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March 20, 1987

Transfer of Unstable Patients: Dumping or Duty?

Author Affiliations

Cook County Hospital University of Illinois Chicago

Cook County Hospital University of Illinois Chicago

JAMA. 1987;257(11):1519. doi:10.1001/jama.1987.03390110095036

The public tax-supported hospitals of this country were established primarily to ensure access to a decent minimum of health care for the poor. Unless and until a system is substituted whereby medical care to the poor in private hospitals is compensated by tax dollars, it is inevitable that indigent patients will be transferred from private to public institutions for financial reasons. The increasingly competitive financial climate of private health care and the inability of private hospitals any longer to shift the costs of uncompensated care to paying patients have resulted in dramatic increases in the numbers of patients transferred to public hospitals in recent years. To make the best of this situation, transfer policies designed to safeguard the patient's welfare have been implemented1; compliance is variable but, in general, most parties involved follow the rules.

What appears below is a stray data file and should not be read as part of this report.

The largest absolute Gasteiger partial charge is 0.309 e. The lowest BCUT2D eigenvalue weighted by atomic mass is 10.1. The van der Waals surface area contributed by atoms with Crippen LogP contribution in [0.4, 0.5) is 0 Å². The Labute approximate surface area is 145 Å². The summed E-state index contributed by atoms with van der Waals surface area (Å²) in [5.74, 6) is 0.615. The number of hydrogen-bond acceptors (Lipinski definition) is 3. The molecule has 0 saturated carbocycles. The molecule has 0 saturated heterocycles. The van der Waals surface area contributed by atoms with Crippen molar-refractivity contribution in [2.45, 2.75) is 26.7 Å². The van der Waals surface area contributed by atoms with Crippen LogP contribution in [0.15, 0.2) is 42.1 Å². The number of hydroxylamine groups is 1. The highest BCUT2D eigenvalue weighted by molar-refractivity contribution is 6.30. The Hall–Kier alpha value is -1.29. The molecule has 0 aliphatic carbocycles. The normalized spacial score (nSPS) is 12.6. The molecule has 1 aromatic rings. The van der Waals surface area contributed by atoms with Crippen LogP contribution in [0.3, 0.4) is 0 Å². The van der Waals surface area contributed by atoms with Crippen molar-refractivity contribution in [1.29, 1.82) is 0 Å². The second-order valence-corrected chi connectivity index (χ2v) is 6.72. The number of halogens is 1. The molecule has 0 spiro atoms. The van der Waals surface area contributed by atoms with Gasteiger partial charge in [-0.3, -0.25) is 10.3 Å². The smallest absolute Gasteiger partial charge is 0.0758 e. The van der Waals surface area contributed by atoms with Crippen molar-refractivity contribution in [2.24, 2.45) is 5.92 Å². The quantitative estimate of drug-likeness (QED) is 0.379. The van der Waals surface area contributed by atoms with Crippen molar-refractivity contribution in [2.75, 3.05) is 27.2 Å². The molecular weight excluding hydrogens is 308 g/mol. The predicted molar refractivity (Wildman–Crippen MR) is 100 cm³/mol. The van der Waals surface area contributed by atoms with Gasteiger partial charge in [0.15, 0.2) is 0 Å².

But should this practice be permitted when the patient is in an unstable condition and